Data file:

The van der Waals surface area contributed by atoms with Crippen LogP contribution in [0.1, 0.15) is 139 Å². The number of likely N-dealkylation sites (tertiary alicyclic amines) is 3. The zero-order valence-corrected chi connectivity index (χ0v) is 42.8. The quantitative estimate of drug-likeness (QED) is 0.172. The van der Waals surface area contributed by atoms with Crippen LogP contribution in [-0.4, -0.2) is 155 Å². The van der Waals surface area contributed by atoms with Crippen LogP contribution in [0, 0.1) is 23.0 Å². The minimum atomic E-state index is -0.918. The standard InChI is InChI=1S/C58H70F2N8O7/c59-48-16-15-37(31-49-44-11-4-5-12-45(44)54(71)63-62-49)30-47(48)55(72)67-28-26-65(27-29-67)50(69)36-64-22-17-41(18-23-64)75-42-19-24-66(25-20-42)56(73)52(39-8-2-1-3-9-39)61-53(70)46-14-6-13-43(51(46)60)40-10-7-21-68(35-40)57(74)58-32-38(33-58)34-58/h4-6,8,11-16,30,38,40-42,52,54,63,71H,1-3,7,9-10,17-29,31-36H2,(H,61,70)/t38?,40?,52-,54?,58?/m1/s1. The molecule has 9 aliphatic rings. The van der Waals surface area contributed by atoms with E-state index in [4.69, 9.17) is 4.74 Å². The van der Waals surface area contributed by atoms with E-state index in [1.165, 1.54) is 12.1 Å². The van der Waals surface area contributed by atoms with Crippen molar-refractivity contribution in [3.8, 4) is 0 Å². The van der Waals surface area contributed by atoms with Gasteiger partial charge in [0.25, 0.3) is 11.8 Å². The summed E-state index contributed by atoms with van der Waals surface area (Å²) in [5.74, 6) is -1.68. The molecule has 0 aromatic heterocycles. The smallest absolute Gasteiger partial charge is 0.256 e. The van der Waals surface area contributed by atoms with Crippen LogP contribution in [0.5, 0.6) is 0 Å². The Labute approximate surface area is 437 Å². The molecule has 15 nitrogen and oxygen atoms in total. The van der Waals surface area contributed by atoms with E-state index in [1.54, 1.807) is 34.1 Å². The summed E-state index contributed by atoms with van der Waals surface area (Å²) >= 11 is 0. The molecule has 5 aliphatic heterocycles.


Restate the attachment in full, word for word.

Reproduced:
The van der Waals surface area contributed by atoms with Crippen LogP contribution in [0.1, 0.15) is 139 Å². The number of likely N-dealkylation sites (tertiary alicyclic amines) is 3. The zero-order valence-corrected chi connectivity index (χ0v) is 42.8. The quantitative estimate of drug-likeness (QED) is 0.172. The van der Waals surface area contributed by atoms with Crippen LogP contribution in [-0.4, -0.2) is 155 Å². The van der Waals surface area contributed by atoms with Crippen LogP contribution in [0, 0.1) is 23.0 Å². The minimum atomic E-state index is -0.918. The standard InChI is InChI=1S/C58H70F2N8O7/c59-48-16-15-37(31-49-44-11-4-5-12-45(44)54(71)63-62-49)30-47(48)55(72)67-28-26-65(27-29-67)50(69)36-64-22-17-41(18-23-64)75-42-19-24-66(25-20-42)56(73)52(39-8-2-1-3-9-39)61-53(70)46-14-6-13-43(51(46)60)40-10-7-21-68(35-40)57(74)58-32-38(33-58)34-58/h4-6,8,11-16,30,38,40-42,52,54,63,71H,1-3,7,9-10,17-29,31-36H2,(H,61,70)/t38?,40?,52-,54?,58?/m1/s1. The molecule has 9 aliphatic rings. The van der Waals surface area contributed by atoms with E-state index in [4.69, 9.17) is 4.74 Å². The van der Waals surface area contributed by atoms with E-state index in [1.165, 1.54) is 12.1 Å². The van der Waals surface area contributed by atoms with Crippen molar-refractivity contribution in [3.8, 4) is 0 Å². The van der Waals surface area contributed by atoms with Gasteiger partial charge in [0.25, 0.3) is 11.8 Å². The summed E-state index contributed by atoms with van der Waals surface area (Å²) in [5.74, 6) is -1.68. The molecule has 0 aromatic heterocycles. The smallest absolute Gasteiger partial charge is 0.256 e. The van der Waals surface area contributed by atoms with Crippen LogP contribution in [0.5, 0.6) is 0 Å². The Labute approximate surface area is 437 Å². The molecule has 15 nitrogen and oxygen atoms in total. The van der Waals surface area contributed by atoms with E-state index in [1.54, 1.807) is 34.1 Å². The summed E-state index contributed by atoms with van der Waals surface area (Å²) >= 11 is 0. The molecule has 5 aliphatic heterocycles.